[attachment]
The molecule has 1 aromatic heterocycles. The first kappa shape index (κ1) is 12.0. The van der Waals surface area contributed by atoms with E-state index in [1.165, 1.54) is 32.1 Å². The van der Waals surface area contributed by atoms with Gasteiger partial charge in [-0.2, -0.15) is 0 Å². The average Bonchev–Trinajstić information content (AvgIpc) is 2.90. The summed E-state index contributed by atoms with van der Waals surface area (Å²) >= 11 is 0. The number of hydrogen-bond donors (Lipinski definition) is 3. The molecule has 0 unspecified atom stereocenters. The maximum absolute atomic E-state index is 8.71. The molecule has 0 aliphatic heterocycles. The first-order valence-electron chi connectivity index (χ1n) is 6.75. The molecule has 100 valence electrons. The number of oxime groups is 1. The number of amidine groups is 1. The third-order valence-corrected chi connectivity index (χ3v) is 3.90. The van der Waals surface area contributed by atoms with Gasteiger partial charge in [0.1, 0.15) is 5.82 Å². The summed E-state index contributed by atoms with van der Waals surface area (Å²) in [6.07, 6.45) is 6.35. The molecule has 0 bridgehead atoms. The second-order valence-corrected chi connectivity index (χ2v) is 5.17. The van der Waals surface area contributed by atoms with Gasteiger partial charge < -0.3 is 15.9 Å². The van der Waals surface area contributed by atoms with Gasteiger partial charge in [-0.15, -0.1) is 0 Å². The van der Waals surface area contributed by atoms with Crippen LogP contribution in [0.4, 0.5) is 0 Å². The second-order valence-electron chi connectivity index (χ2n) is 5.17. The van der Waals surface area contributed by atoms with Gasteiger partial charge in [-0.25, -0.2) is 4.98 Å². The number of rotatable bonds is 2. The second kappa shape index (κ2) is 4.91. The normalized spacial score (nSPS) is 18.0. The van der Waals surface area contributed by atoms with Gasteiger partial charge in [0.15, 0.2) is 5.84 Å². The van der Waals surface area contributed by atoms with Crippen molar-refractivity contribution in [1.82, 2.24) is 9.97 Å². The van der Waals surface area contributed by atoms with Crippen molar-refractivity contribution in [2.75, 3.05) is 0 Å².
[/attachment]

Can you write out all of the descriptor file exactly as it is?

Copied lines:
The molecule has 1 aromatic heterocycles. The first kappa shape index (κ1) is 12.0. The van der Waals surface area contributed by atoms with E-state index in [1.165, 1.54) is 32.1 Å². The van der Waals surface area contributed by atoms with Gasteiger partial charge in [-0.2, -0.15) is 0 Å². The average Bonchev–Trinajstić information content (AvgIpc) is 2.90. The summed E-state index contributed by atoms with van der Waals surface area (Å²) >= 11 is 0. The number of hydrogen-bond donors (Lipinski definition) is 3. The molecule has 0 unspecified atom stereocenters. The maximum absolute atomic E-state index is 8.71. The molecule has 0 aliphatic heterocycles. The first-order valence-electron chi connectivity index (χ1n) is 6.75. The molecule has 100 valence electrons. The number of oxime groups is 1. The number of amidine groups is 1. The third-order valence-corrected chi connectivity index (χ3v) is 3.90. The van der Waals surface area contributed by atoms with Gasteiger partial charge in [0.1, 0.15) is 5.82 Å². The summed E-state index contributed by atoms with van der Waals surface area (Å²) in [6.07, 6.45) is 6.35. The molecule has 0 bridgehead atoms. The second-order valence-corrected chi connectivity index (χ2v) is 5.17. The van der Waals surface area contributed by atoms with Gasteiger partial charge < -0.3 is 15.9 Å². The van der Waals surface area contributed by atoms with Gasteiger partial charge in [-0.15, -0.1) is 0 Å². The van der Waals surface area contributed by atoms with Crippen LogP contribution in [0.4, 0.5) is 0 Å². The second-order valence-electron chi connectivity index (χ2n) is 5.17. The van der Waals surface area contributed by atoms with Gasteiger partial charge in [-0.25, -0.2) is 4.98 Å². The number of rotatable bonds is 2. The second kappa shape index (κ2) is 4.91. The normalized spacial score (nSPS) is 18.0. The van der Waals surface area contributed by atoms with Gasteiger partial charge in [0.15, 0.2) is 5.84 Å². The van der Waals surface area contributed by atoms with Crippen molar-refractivity contribution in [1.82, 2.24) is 9.97 Å². The van der Waals surface area contributed by atoms with Crippen molar-refractivity contribution in [2.75, 3.05) is 0 Å².